Comparison of Brachial Vein Versus Internal Jugular Vein Approach for Access to the Right Side of the Heart With or Without Myocardial Biopsy


Aurora Cardiovascular Services, Aurora Sinai/Aurora St. Luke’s Medical Centers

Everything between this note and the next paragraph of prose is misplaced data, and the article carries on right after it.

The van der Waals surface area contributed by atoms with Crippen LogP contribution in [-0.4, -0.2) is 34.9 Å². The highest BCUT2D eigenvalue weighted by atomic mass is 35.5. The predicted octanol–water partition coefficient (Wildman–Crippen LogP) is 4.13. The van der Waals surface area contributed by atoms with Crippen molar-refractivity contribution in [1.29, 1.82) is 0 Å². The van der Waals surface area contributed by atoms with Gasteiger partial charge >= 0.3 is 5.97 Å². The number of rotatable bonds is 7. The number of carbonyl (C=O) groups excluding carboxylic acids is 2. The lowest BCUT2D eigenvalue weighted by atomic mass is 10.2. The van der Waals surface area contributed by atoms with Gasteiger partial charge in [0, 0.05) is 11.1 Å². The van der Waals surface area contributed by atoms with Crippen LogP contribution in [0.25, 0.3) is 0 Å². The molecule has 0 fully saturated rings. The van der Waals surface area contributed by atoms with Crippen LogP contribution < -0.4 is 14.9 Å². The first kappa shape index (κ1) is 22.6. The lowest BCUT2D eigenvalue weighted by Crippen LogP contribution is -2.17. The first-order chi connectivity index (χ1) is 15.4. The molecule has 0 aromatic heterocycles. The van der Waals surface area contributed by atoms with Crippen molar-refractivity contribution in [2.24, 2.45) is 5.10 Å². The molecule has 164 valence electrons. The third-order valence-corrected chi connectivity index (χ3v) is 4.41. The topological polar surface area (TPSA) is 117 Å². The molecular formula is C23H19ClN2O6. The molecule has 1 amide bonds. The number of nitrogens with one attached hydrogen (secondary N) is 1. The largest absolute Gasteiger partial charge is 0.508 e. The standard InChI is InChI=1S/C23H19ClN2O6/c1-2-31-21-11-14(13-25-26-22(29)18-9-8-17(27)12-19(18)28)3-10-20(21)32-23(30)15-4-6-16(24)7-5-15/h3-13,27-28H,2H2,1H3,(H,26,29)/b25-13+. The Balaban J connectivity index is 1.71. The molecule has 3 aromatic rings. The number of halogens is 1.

Right heart catheterization (RHC) and endomyocardial biopsy are mainstay procedures for patients with heart failure and heart transplantation. Approaches are predominantly neck (internal jugular) or leg (femoral vein). We describe a novel arm (brachial/basilica vein) approach. Over 5.5 years, 1,130 right-sided cardiac procedures in 276 patients were analyzed retrospectively and divided into either neck or arm approach. Comparative analyses of procedural success, time, safety, efficacy, and cost were performed. Patient preference was assessed for those who had both neck and arm approaches. In patients receiving RHC (174 neck and 121 arm cases) and in those receiving RHC + biopsy (594 neck and 141 arm cases), mean elapsed and fluoroscopic times (minutes), respectively, were 60 ± 20 versus 62 ± 19 and 3.43 ± 3.8 versus 4.99 ± 5.2 (RHC neck vs arm, respectively), and 55 ± 19 versus 63 ± 17 and 4.14 ± 3.4 versus 5.22 ± 2.6 (RHC + biopsy neck vs arm, respectively). Procedural complications were low (n = 7, 0.6%) and restricted to the neck approach. Patients surveyed preferred the arm approach. In conclusion, RHC and endomyocardial biopsy through the brachial vein can be performed safely, timely, effectively, and at equivalent cost compared with a neck approach. We advocate that an arm approach be the preferred method for these procedures.

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